Ontario government sues CN rail for millions in firefighting costs

Ontario government sues CN rail for millions in firefighting costs

22 January 2015

published by www.cbc.ca

Canada– The province is seeking compensation from Canadian National Railway over four forest fires in 2012, including $38 million for a massive fire near Timmins.

The province is alleging the fires were started by passing trains. The other three court actions involve another fires near Timmins, Chapleau and Thunder Bay. The damages sought in those cases are between $1 million and $2 million each.

The $38 million court action involves a fire called Timmins 9 in May of 2012.

The Ministry of Natural Resources and Forestry alleges the fire was started by the passage of a train through the area. The fire burned 40,000 hectares of bush and destroyed several camps.

The fire was the largest one in the province in half a century, and came within about 20 kilometers of the City of Timmins.

Tom Laughren, who was mayor at the time, said Timmins 9 made people think differently.

“We had just been looking towards celebrating 100 years of the great fire that went through here in 1911,” he said.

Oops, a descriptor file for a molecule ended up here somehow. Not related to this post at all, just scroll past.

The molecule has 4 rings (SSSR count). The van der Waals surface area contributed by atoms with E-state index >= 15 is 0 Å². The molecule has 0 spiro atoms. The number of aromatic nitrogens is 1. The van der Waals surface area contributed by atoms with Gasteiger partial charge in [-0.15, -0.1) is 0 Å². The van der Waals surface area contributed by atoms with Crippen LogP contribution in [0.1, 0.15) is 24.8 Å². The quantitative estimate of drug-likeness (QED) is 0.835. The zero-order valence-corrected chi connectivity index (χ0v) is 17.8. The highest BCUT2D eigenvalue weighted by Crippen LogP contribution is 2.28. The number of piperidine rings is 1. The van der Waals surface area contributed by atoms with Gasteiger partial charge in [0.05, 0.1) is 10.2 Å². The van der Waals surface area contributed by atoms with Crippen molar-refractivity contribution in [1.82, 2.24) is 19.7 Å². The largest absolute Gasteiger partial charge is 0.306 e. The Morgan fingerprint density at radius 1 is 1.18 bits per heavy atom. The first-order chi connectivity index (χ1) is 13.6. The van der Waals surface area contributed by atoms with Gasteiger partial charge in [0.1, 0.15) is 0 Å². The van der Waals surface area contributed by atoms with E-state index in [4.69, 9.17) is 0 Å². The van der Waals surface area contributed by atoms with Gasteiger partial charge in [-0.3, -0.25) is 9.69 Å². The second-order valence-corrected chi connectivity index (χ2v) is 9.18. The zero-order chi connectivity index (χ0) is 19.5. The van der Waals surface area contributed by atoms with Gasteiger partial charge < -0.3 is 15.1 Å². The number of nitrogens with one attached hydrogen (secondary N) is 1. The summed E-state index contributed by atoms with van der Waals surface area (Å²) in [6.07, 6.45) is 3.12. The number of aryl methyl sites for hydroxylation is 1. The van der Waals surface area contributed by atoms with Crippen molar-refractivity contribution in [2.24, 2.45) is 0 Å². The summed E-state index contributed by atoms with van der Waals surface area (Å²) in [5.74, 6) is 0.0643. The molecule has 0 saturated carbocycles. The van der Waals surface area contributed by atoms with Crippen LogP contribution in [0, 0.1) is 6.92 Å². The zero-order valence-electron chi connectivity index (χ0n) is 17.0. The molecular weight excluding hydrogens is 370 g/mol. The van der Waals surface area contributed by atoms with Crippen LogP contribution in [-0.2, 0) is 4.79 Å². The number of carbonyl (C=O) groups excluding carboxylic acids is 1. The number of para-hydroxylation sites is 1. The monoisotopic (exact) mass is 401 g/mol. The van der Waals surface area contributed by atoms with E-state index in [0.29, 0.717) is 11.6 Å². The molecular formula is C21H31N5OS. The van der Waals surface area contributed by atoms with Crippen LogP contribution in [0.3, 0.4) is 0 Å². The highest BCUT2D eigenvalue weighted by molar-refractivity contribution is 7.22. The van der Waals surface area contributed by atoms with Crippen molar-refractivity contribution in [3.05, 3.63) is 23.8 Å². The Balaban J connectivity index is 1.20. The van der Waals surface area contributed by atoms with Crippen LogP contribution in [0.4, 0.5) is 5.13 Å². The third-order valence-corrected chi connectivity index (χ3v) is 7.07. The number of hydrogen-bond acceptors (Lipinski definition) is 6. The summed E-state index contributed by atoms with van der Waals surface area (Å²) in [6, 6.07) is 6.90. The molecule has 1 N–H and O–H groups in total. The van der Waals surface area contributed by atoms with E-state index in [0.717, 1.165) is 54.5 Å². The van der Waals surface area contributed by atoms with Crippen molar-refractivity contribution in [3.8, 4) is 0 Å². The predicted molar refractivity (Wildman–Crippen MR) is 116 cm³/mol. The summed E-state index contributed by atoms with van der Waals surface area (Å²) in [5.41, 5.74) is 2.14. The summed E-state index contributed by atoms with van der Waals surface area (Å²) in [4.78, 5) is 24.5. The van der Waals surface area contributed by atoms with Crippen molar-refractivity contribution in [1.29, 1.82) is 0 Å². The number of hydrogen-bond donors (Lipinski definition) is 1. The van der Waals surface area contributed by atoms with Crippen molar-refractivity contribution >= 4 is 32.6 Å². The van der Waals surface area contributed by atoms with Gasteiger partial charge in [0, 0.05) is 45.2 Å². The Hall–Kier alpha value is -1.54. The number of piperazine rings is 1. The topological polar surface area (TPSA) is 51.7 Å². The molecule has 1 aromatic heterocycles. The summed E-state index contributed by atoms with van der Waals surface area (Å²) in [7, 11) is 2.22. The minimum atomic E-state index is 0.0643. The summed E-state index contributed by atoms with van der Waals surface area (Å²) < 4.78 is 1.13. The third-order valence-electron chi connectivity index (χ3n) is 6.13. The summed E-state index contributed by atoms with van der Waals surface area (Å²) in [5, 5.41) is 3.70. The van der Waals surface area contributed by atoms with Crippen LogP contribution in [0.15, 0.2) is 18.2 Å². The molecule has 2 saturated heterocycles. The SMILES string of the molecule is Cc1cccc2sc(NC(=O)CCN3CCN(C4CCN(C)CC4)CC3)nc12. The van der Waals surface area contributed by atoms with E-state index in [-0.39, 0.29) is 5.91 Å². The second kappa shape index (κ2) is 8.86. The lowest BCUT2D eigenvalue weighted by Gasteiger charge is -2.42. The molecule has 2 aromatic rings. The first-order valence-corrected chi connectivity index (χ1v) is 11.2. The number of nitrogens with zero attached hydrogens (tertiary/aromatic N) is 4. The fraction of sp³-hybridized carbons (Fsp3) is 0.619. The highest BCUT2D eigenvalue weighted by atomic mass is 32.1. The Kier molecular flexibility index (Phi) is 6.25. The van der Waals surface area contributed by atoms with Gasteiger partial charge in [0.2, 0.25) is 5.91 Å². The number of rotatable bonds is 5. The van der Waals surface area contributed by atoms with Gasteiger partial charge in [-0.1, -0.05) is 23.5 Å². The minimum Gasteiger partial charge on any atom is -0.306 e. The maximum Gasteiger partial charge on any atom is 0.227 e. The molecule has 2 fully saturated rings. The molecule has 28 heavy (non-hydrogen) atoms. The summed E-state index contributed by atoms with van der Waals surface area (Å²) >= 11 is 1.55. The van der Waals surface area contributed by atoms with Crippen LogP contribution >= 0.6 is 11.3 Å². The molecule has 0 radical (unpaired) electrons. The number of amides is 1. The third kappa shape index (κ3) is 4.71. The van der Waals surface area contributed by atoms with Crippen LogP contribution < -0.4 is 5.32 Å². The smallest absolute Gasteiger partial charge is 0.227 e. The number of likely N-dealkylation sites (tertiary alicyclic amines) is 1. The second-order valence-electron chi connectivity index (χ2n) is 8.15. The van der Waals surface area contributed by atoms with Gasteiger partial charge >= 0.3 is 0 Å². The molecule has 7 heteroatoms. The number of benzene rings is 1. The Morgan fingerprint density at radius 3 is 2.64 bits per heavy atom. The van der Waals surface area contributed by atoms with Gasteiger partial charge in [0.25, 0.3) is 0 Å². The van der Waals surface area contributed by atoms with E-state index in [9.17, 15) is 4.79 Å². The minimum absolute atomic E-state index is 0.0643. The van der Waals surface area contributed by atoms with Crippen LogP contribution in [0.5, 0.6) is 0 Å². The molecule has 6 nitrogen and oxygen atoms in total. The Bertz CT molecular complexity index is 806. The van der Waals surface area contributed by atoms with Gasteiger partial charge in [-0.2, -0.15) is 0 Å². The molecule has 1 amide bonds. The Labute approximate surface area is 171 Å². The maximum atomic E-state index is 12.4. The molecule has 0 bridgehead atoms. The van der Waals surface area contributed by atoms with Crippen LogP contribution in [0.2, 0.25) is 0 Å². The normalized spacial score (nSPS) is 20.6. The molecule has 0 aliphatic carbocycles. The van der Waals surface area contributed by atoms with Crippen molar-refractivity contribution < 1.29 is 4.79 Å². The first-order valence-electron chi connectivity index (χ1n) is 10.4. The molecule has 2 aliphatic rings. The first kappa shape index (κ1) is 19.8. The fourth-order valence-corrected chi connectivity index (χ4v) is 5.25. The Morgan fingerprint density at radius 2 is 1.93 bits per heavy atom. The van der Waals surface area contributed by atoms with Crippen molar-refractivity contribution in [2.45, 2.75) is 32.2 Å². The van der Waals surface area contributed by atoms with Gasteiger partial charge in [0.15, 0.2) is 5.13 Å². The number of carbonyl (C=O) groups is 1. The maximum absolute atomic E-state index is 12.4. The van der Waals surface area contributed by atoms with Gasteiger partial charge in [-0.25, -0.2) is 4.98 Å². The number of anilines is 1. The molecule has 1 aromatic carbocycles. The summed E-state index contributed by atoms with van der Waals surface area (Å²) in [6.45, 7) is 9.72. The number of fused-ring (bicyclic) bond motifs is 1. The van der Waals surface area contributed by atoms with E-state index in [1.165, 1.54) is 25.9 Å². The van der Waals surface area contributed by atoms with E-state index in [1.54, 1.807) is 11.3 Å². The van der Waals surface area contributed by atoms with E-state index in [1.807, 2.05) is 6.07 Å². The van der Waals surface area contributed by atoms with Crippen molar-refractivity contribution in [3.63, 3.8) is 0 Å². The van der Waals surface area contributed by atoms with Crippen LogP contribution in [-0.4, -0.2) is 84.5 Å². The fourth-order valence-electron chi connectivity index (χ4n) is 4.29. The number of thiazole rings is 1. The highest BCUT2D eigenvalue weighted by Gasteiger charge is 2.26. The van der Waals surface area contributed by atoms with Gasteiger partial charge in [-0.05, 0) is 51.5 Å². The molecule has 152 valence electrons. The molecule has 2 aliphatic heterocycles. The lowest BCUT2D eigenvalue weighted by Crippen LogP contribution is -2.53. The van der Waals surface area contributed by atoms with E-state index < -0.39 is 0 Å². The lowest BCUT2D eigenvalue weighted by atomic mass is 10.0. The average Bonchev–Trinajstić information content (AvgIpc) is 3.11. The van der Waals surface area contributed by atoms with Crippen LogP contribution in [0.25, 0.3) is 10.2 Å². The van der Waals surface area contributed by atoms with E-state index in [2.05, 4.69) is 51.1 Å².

“You always look at that and say that couldn’t happen again.”

But it did — and in the days following the start of the fire, the ministry began its investigation into its cause.

In court documents, the province alleges it found a metal fragment in a right-of-way near CN’s tracks.

The province also alleges the metal had been heated, and said it flew off the track — because of wear or buildup from rail operations — and started the fire.

Going to court to recover firefighting costs is nothing new for the ministry.

“We have gone to court and recovered costs from people who started forest fires with negligent burning, throwing a cigarette out [and] not putting it out, or not covering up a campsite fire well and the fire spreads,” Jolanta Kowalski said.

In the case of Timmins 9, the province said a sizable amount of timber destined for harvest was lost, meaning lost revenue for the province. It’s seeking compensation for that, along with millions of dollars spent on fire suppression costs.

None of the province’s allegations have been proven in court.

Asking for case to be dismissed

CN is not commenting on the case because it is before the court.

In a statement of defence, the company denies all allegations and says the fire was not caused or contributed to by CN.

It also denies all allegations in the other court actions involving the other three forest fires.

The company is asking that the suits be dismissed, with costs.

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